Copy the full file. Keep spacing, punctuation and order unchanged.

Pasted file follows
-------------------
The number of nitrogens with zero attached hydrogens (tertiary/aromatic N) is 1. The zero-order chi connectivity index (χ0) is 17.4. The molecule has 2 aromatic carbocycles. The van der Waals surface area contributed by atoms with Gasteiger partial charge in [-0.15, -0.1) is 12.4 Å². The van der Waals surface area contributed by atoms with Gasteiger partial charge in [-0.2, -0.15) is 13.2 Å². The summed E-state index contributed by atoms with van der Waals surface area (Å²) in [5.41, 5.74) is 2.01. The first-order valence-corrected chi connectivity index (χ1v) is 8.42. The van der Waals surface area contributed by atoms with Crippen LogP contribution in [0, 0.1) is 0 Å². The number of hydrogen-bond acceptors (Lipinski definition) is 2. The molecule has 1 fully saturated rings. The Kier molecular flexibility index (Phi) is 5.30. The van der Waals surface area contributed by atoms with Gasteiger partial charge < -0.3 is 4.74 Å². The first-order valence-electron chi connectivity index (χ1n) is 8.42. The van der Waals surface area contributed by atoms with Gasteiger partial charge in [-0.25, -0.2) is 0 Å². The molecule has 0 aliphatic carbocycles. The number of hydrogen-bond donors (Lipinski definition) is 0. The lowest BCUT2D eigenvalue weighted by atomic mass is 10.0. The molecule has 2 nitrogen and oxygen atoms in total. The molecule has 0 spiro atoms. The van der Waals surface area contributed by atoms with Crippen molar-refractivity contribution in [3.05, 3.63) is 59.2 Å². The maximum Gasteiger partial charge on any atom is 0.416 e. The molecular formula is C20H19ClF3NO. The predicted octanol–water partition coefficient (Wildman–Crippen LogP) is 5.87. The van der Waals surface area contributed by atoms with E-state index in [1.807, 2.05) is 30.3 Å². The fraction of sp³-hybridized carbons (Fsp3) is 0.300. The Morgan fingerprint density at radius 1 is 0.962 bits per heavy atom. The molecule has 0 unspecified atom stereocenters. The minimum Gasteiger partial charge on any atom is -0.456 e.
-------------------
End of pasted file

The number of nitrogens with zero attached hydrogens (tertiary/aromatic N) is 1. The zero-order chi connectivity index (χ0) is 17.4. The molecule has 2 aromatic carbocycles. The van der Waals surface area contributed by atoms with Gasteiger partial charge in [-0.15, -0.1) is 12.4 Å². The van der Waals surface area contributed by atoms with Gasteiger partial charge in [-0.2, -0.15) is 13.2 Å². The summed E-state index contributed by atoms with van der Waals surface area (Å²) in [5.41, 5.74) is 2.01. The first-order valence-corrected chi connectivity index (χ1v) is 8.42. The van der Waals surface area contributed by atoms with Crippen LogP contribution in [0, 0.1) is 0 Å². The number of hydrogen-bond acceptors (Lipinski definition) is 2. The molecule has 1 fully saturated rings. The Kier molecular flexibility index (Phi) is 5.30. The van der Waals surface area contributed by atoms with Gasteiger partial charge < -0.3 is 4.74 Å². The first-order valence-electron chi connectivity index (χ1n) is 8.42. The van der Waals surface area contributed by atoms with Gasteiger partial charge in [-0.25, -0.2) is 0 Å². The molecule has 0 aliphatic carbocycles. The number of hydrogen-bond donors (Lipinski definition) is 0. The lowest BCUT2D eigenvalue weighted by atomic mass is 10.0. The molecule has 2 nitrogen and oxygen atoms in total. The molecule has 0 spiro atoms. The van der Waals surface area contributed by atoms with Crippen molar-refractivity contribution in [3.05, 3.63) is 59.2 Å². The maximum Gasteiger partial charge on any atom is 0.416 e. The molecular formula is C20H19ClF3NO. The predicted octanol–water partition coefficient (Wildman–Crippen LogP) is 5.87. The van der Waals surface area contributed by atoms with E-state index in [1.807, 2.05) is 30.3 Å². The fraction of sp³-hybridized carbons (Fsp3) is 0.300. The Morgan fingerprint density at radius 1 is 0.962 bits per heavy atom. The molecule has 0 unspecified atom stereocenters. The minimum Gasteiger partial charge on any atom is -0.456 e.